Wednesday, August 25, 2004


Among the freedoms lost—academic freedom (updated)

The Network of Activist Scholars of Politics and International Relations (NASPIR) is a primarily British undertaking that welcomes anyone to participate. From an email today at their Yahoo group site:
Professor Tariq Ramadan prohibited from entering the United States: petition in defense of academic freedom

In February 2004, the renowned Muslim scholar Tariq Ramadan was appointed Henry B. Luce Professor of Religion, Conflict and Peacebuilding at the Kroc Institute for International Peace Studies, University of Notre Dame (South Bend, USA). A visa of residence and work (H1) was originally granted to him on 5 May. On 2 August the American Embassy in Berne (Switzerland) informed Professor Ramadan that the US Homeland Security Department had decided to revoke this visa. No explanation was given.

This arbitrary decision currently leaves Professor Ramadan unable to fulfill his academic duties to provide tuition on "Islamic ethics" as timetabled for the fall semester 2004-2005. If the situation remains unchanged it will also prevent him from participating in a number of high profile conferences, which include: the University of Stanford on 12 - 14 September, by invitation of the France-Stanford Center for Interdisciplinary Studies; a visit to New York on 27 September by invitation of former President Bill Clinton; and an engagement in Florida on 19-21 November at the invitation of William S. Cohen, the former US Secretary of Defense.

The decision to revoke Professor Ramadan's visa threatens to set a dangerous precedent for the restriction of academic freedom and freedom of speech in the USA. By this action, the US administration has not only targeted the wrong individual in the name of its 'war against terrorism'. It is also silencing the voice of a scholar who has a long and proud record of denouncing extremism, narrow literalism and anti-Semitism within Muslim communities and societies. [emphasis added]

If you are an academic you may sign a petition stating

We, the undersigned, condemn the decision to revoke the visa of Professor Tariq Ramadan as a breach of human rights and academic freedom. We demand that this decision is overturned without delay.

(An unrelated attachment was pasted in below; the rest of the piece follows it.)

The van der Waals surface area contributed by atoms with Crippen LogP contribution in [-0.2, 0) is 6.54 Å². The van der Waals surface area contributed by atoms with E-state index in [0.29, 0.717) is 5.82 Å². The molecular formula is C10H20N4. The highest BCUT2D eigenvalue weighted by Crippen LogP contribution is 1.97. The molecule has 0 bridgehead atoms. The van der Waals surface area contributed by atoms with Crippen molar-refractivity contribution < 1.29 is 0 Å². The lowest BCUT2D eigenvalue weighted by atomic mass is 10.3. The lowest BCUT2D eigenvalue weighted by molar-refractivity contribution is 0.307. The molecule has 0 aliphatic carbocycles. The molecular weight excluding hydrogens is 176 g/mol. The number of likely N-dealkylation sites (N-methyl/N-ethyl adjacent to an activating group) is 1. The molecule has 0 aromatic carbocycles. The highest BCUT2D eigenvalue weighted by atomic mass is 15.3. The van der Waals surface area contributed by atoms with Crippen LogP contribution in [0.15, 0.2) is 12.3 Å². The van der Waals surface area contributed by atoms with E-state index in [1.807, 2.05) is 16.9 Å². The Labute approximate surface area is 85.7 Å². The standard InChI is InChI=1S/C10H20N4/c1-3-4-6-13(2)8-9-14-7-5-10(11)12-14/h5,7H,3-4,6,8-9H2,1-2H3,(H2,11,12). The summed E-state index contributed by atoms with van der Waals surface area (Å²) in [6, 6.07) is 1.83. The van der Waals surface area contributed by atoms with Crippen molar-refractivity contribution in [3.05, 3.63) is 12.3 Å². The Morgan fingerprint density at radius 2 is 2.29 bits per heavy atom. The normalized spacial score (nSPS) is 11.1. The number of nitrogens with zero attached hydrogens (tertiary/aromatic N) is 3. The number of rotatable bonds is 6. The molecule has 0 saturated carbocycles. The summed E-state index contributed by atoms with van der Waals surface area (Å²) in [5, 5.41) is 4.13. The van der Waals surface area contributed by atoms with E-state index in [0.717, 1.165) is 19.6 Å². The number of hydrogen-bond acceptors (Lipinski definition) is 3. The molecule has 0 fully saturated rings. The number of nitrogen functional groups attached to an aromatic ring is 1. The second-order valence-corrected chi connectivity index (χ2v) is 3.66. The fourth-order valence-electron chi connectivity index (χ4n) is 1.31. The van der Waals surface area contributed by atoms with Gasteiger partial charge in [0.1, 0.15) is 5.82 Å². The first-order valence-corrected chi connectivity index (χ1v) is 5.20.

To sign the petition, email with the following details:

Academic Title - Name - Department - University

Agence-France Presse reports some speculation as to the reasons for the visa flip-flop.
Ramadan`s appointment caused something of a stir in fringe Jewish circles this side of the Atlantic -- the author has been accused of anti-Semitism by Jewish groups in France -- and some see the hand of his critics in the latest development.

Several US academics told the Tribune they suspected that Jewish groups that have waged a campaign against scholars and public intellectuals whose views on Islam and the Middle East conflict with their own, might have had a role in Ramadan`s visa being rescinded.

"At the heart of it, people refuse to distinguish moderate Muslims from extremists," John Esposito, an expert on Islam at Washington`s Georgetown University, told the daily.

The author of several books, including "Western Muslims and the Future of Islam," Ramadan has called for greater assimilation of European Muslims and has been an outspoken critic of the Muslim community`s inclination towards insularity.

But he has also been accused of anti-Semitism by French Jews, stung by his criticism of what he called their "blind support for Israel," while others have reportedly claimed he has ties to Al-Qaeda.

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